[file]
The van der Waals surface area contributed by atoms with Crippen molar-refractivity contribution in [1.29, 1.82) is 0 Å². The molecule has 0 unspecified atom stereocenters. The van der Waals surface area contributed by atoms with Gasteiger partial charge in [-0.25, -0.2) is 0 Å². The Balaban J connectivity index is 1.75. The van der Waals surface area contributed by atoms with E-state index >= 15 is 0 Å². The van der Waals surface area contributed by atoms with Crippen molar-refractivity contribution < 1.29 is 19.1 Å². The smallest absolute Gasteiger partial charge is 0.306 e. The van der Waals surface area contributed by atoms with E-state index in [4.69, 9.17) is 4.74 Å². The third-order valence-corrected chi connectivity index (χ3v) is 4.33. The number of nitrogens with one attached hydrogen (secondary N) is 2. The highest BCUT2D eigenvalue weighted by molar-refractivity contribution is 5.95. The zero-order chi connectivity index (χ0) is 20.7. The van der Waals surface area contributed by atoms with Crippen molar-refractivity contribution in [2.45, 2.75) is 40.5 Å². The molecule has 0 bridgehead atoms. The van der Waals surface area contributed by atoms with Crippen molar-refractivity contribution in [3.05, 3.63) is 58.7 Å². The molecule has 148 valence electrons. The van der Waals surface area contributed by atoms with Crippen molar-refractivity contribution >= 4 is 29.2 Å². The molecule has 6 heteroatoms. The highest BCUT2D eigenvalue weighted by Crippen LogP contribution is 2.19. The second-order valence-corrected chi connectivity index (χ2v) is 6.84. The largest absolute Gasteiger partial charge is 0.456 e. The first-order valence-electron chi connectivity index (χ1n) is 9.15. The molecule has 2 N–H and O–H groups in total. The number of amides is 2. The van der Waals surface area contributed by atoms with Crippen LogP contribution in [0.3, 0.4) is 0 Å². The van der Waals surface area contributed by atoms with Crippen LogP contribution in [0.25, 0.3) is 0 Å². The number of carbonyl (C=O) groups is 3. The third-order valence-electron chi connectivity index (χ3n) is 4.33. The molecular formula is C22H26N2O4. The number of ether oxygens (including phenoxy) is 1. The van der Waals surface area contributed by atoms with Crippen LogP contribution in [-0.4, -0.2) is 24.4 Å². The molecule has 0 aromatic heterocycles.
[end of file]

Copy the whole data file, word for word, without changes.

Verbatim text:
The van der Waals surface area contributed by atoms with Crippen molar-refractivity contribution in [1.29, 1.82) is 0 Å². The molecule has 0 unspecified atom stereocenters. The van der Waals surface area contributed by atoms with Gasteiger partial charge in [-0.25, -0.2) is 0 Å². The Balaban J connectivity index is 1.75. The van der Waals surface area contributed by atoms with E-state index >= 15 is 0 Å². The van der Waals surface area contributed by atoms with Crippen molar-refractivity contribution < 1.29 is 19.1 Å². The smallest absolute Gasteiger partial charge is 0.306 e. The van der Waals surface area contributed by atoms with E-state index in [4.69, 9.17) is 4.74 Å². The third-order valence-corrected chi connectivity index (χ3v) is 4.33. The number of nitrogens with one attached hydrogen (secondary N) is 2. The highest BCUT2D eigenvalue weighted by molar-refractivity contribution is 5.95. The zero-order chi connectivity index (χ0) is 20.7. The van der Waals surface area contributed by atoms with Crippen molar-refractivity contribution in [2.45, 2.75) is 40.5 Å². The molecule has 0 bridgehead atoms. The van der Waals surface area contributed by atoms with Crippen molar-refractivity contribution in [3.05, 3.63) is 58.7 Å². The molecule has 148 valence electrons. The van der Waals surface area contributed by atoms with Crippen molar-refractivity contribution >= 4 is 29.2 Å². The molecule has 6 heteroatoms. The highest BCUT2D eigenvalue weighted by Crippen LogP contribution is 2.19. The second-order valence-corrected chi connectivity index (χ2v) is 6.84. The largest absolute Gasteiger partial charge is 0.456 e. The first-order valence-electron chi connectivity index (χ1n) is 9.15. The molecule has 2 N–H and O–H groups in total. The number of amides is 2. The van der Waals surface area contributed by atoms with Crippen LogP contribution in [0.3, 0.4) is 0 Å². The van der Waals surface area contributed by atoms with Crippen LogP contribution in [0.25, 0.3) is 0 Å². The number of carbonyl (C=O) groups is 3. The third-order valence-electron chi connectivity index (χ3n) is 4.33. The molecular formula is C22H26N2O4. The number of ether oxygens (including phenoxy) is 1. The van der Waals surface area contributed by atoms with Crippen LogP contribution in [-0.4, -0.2) is 24.4 Å². The molecule has 0 aromatic heterocycles.